Sunday, July 15, 2012

Mozambique Thought Series: Sopa do Planos – (Strategies soup)

This is the first one of a series of reflections about my internship in Mozambique. I apologies to readers as the blog has been quite neglected in the past couple months. However, time permitting, I intend to get back to my normal posting habits. Tell me what you think!

Try the following: google ‘Mozambique government strategy’, grab a shield, and hit enter. You will be bombarded with hundreds of official government documents, detailing strategies to… you name it – from reducing poverty and malnutrition to promoting culture and sovereignty. For newcomers to the country – such as me – these documents are a solid proof that the government is serious about the issues of your choice. My issue is food security and nutrition and if you read the PAMRDC (the government’s strategy to combat malnutrition or ‘the bible’ as I call it), the essence of integrated development emerges clearly. You look in detailed and find out that all the Lancet interventions of their maternal and child healthseries are included and you cannot content your happiness. In other countries where REACH operates, such level of government commitment is years in the future. But then you take a copy of your bible to a meeting with a provincial ministry director and he says “PAMR….what”?

Yes, Mozambique has a soup of strategies that seek to satisfy different audiences -especially donors- but when it comes to implementation these lofty strategies often fail to reach the ground. So here is my own exercise to navigate this endless list of documents:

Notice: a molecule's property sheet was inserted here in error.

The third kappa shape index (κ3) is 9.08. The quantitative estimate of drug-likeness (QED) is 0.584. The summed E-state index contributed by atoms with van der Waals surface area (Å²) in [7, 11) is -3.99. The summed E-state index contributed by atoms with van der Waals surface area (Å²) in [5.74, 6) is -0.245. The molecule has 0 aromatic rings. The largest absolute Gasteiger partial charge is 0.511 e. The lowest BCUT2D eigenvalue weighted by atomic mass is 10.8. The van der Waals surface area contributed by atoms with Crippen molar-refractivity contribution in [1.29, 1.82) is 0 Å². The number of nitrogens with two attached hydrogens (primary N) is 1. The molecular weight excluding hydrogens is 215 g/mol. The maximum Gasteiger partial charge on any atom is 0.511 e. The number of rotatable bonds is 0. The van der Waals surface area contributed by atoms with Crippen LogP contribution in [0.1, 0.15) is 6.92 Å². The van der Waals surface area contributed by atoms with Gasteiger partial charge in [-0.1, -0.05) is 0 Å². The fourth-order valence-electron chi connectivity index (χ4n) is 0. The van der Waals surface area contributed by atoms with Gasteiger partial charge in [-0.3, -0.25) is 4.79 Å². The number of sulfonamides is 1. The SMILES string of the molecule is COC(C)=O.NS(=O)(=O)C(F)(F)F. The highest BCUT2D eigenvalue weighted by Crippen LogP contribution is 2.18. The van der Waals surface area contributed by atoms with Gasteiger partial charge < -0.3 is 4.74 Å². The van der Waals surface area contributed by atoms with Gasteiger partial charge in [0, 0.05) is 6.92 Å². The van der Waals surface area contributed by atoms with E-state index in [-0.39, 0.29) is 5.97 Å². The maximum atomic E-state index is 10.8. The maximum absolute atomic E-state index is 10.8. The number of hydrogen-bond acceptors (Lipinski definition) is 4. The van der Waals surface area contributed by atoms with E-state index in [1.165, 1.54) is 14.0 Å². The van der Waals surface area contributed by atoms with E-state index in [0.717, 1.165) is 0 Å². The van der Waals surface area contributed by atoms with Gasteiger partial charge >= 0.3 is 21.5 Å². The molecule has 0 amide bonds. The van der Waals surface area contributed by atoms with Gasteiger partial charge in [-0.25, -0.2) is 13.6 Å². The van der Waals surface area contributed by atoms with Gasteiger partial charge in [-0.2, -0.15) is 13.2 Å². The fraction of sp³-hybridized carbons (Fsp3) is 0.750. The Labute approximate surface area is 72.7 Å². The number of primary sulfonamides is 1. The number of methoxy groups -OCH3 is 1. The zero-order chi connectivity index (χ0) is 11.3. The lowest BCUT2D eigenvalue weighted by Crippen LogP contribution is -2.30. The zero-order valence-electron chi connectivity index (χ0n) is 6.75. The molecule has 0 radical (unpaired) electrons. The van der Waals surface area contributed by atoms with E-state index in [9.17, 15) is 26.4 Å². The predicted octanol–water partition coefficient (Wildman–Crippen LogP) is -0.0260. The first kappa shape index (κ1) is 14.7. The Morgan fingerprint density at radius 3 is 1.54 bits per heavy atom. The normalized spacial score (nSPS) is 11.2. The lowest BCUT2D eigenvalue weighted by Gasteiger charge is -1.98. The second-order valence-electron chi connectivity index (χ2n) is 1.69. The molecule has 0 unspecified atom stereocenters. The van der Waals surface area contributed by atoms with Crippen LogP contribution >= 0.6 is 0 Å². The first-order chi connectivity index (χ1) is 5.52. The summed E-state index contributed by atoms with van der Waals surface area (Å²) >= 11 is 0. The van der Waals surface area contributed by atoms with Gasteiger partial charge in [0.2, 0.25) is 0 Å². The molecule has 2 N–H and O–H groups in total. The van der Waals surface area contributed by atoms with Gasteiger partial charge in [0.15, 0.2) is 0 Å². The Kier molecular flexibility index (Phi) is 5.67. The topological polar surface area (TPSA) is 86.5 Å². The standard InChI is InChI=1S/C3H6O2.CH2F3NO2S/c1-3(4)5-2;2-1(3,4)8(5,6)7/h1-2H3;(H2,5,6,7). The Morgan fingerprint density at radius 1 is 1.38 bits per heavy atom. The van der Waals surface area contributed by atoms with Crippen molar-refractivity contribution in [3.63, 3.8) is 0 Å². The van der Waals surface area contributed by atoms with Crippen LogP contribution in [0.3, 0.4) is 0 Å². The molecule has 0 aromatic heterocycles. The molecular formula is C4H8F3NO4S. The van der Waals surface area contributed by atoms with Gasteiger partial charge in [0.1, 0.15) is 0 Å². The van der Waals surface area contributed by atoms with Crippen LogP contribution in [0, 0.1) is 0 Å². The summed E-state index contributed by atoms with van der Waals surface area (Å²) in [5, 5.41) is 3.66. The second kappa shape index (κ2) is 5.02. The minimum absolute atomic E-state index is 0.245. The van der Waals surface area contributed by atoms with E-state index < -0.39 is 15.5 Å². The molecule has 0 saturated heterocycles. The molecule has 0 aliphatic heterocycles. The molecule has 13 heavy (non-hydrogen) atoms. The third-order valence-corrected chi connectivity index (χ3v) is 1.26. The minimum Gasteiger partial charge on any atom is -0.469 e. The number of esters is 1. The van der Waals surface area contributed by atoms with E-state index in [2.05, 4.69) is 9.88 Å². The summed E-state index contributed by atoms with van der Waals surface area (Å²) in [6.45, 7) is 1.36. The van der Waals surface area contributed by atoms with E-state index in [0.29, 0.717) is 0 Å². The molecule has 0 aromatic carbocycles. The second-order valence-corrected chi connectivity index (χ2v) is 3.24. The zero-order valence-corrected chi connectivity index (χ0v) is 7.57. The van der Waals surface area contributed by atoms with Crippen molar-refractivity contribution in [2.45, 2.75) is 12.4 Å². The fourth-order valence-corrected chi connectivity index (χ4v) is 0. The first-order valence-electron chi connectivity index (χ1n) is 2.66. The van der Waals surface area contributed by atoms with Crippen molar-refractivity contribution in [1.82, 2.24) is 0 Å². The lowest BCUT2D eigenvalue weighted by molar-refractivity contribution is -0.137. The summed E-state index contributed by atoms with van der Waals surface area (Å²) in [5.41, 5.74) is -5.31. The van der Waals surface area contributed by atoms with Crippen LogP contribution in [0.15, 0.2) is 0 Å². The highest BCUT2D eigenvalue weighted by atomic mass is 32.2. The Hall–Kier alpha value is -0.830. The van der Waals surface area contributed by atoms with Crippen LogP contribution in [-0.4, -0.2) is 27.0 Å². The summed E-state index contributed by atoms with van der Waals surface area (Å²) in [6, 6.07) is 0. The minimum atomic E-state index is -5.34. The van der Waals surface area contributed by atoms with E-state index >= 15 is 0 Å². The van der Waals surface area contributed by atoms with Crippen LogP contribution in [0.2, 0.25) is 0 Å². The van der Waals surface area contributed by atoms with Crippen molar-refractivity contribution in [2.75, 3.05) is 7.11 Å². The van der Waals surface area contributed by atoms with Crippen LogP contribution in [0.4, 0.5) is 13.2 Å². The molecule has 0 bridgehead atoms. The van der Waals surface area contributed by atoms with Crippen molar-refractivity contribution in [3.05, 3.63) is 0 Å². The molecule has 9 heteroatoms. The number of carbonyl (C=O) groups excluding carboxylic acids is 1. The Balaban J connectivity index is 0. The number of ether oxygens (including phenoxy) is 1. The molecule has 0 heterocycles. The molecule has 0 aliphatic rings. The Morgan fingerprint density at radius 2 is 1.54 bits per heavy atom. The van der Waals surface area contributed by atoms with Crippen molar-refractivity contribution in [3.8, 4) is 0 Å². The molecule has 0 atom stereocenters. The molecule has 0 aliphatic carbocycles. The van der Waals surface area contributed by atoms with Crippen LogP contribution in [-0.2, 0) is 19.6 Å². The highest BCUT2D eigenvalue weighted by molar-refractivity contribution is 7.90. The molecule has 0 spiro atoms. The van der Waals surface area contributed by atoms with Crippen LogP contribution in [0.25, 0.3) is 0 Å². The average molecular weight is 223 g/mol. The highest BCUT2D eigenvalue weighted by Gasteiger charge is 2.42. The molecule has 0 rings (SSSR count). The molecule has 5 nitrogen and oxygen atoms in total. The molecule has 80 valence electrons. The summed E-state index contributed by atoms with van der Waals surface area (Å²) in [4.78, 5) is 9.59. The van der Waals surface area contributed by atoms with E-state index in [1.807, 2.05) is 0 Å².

The country’s development strategy is set in the PQG – a five year plan – and the PARPA. The former is presented to voters and the later to international donors. In addition to those, pretty much every ministry has its plan, and for cross-sectorial interventions such as nutrition, gender, and others, you also have development plans.

But those are just the key ingredients for the soup’s stock. What really makes the soup tasty (or terrible for that matter) are the local strategies. For that, every provincial and district office has a multi-year strategy and the yearly PES (economic and social plans). Moreover, large NGO have projects that completely overshadow the organizational capacity of these local governments and their respective plans. Not only there is little coordination between the NGO’s project and the PES, but also such projects provide little capacity to local governments, and in occasions living things worse off when the project ends.

Another very significant challenge is that cross-sectorial issues at national and local level have little legal and budgetary power. Since these strategies rely on a coordinated approach, they quickly become bureaucratic orphans as none of the ministries likes to take a leadership role in their implementation. And while the country has SETSAN - an agency mandated with the coordination of food security and nutrition interventions among ministries – petty turf wars have left the agency toothless and inefficient – a comment I will often hear outside the formal meeting settings.

So what now? Well, stay tuned for the next post. Something tells me that after all this soup may serve well to Mozambique’s outstanding cuisine.